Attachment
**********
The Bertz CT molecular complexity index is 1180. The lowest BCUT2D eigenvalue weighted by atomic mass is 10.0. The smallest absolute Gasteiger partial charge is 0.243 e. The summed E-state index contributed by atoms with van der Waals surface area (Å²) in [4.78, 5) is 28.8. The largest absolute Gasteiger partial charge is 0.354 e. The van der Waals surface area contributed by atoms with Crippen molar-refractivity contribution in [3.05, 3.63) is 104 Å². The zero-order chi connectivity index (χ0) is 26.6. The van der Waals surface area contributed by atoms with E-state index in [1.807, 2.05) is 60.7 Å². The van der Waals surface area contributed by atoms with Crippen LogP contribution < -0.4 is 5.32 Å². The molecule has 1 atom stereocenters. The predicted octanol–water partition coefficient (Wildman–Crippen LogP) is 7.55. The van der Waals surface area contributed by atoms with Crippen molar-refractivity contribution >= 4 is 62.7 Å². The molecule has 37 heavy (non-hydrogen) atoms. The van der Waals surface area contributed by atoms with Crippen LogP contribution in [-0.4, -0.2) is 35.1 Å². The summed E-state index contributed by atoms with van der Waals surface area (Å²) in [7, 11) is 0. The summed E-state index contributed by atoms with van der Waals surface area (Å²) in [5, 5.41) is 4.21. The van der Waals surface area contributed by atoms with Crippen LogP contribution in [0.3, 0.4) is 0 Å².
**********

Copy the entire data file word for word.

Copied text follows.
The Bertz CT molecular complexity index is 1180. The lowest BCUT2D eigenvalue weighted by atomic mass is 10.0. The smallest absolute Gasteiger partial charge is 0.243 e. The summed E-state index contributed by atoms with van der Waals surface area (Å²) in [4.78, 5) is 28.8. The largest absolute Gasteiger partial charge is 0.354 e. The van der Waals surface area contributed by atoms with Crippen molar-refractivity contribution in [3.05, 3.63) is 104 Å². The zero-order chi connectivity index (χ0) is 26.6. The van der Waals surface area contributed by atoms with E-state index in [1.807, 2.05) is 60.7 Å². The van der Waals surface area contributed by atoms with Crippen LogP contribution < -0.4 is 5.32 Å². The molecule has 1 atom stereocenters. The predicted octanol–water partition coefficient (Wildman–Crippen LogP) is 7.55. The van der Waals surface area contributed by atoms with Crippen molar-refractivity contribution >= 4 is 62.7 Å². The molecule has 37 heavy (non-hydrogen) atoms. The van der Waals surface area contributed by atoms with Crippen LogP contribution in [-0.4, -0.2) is 35.1 Å². The summed E-state index contributed by atoms with van der Waals surface area (Å²) in [7, 11) is 0. The summed E-state index contributed by atoms with van der Waals surface area (Å²) in [5, 5.41) is 4.21. The van der Waals surface area contributed by atoms with Crippen LogP contribution in [0.3, 0.4) is 0 Å².